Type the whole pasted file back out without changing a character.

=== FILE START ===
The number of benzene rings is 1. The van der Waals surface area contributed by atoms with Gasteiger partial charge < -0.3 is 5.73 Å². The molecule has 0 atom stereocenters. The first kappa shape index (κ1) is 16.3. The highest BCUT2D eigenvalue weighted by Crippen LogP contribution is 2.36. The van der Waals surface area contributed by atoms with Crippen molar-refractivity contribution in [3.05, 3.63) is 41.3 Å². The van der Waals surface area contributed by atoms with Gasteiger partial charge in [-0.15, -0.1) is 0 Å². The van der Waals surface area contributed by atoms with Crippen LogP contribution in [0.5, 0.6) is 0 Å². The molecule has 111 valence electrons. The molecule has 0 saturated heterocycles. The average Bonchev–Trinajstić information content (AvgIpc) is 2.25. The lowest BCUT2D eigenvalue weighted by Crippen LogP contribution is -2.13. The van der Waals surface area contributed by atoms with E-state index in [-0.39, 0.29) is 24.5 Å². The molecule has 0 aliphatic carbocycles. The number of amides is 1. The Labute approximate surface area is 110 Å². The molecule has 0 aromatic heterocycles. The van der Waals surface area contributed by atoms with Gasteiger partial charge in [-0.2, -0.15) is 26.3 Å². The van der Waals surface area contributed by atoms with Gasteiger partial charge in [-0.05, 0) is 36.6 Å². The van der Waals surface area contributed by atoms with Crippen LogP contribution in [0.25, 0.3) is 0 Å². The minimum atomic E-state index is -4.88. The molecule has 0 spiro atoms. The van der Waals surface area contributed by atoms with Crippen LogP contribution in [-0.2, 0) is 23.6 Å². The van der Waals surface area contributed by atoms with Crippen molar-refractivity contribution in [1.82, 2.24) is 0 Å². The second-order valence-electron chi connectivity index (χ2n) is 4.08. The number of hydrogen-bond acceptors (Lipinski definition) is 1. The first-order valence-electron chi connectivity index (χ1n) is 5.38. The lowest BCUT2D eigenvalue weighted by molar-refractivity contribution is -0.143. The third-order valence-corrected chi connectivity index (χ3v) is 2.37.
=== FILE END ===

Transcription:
The number of benzene rings is 1. The van der Waals surface area contributed by atoms with Gasteiger partial charge < -0.3 is 5.73 Å². The molecule has 0 atom stereocenters. The first kappa shape index (κ1) is 16.3. The highest BCUT2D eigenvalue weighted by Crippen LogP contribution is 2.36. The van der Waals surface area contributed by atoms with Crippen molar-refractivity contribution in [3.05, 3.63) is 41.3 Å². The van der Waals surface area contributed by atoms with Gasteiger partial charge in [-0.15, -0.1) is 0 Å². The van der Waals surface area contributed by atoms with Crippen LogP contribution in [0.5, 0.6) is 0 Å². The molecule has 111 valence electrons. The molecule has 0 saturated heterocycles. The average Bonchev–Trinajstić information content (AvgIpc) is 2.25. The lowest BCUT2D eigenvalue weighted by Crippen LogP contribution is -2.13. The van der Waals surface area contributed by atoms with E-state index in [-0.39, 0.29) is 24.5 Å². The molecule has 0 aliphatic carbocycles. The number of amides is 1. The Labute approximate surface area is 110 Å². The molecule has 0 aromatic heterocycles. The van der Waals surface area contributed by atoms with Gasteiger partial charge in [-0.2, -0.15) is 26.3 Å². The van der Waals surface area contributed by atoms with Gasteiger partial charge in [-0.05, 0) is 36.6 Å². The van der Waals surface area contributed by atoms with Crippen LogP contribution in [0.25, 0.3) is 0 Å². The minimum atomic E-state index is -4.88. The molecule has 0 spiro atoms. The van der Waals surface area contributed by atoms with Crippen LogP contribution in [-0.2, 0) is 23.6 Å². The van der Waals surface area contributed by atoms with Crippen molar-refractivity contribution in [1.82, 2.24) is 0 Å². The second-order valence-electron chi connectivity index (χ2n) is 4.08. The number of hydrogen-bond acceptors (Lipinski definition) is 1. The first-order valence-electron chi connectivity index (χ1n) is 5.38. The lowest BCUT2D eigenvalue weighted by molar-refractivity contribution is -0.143. The third-order valence-corrected chi connectivity index (χ3v) is 2.37.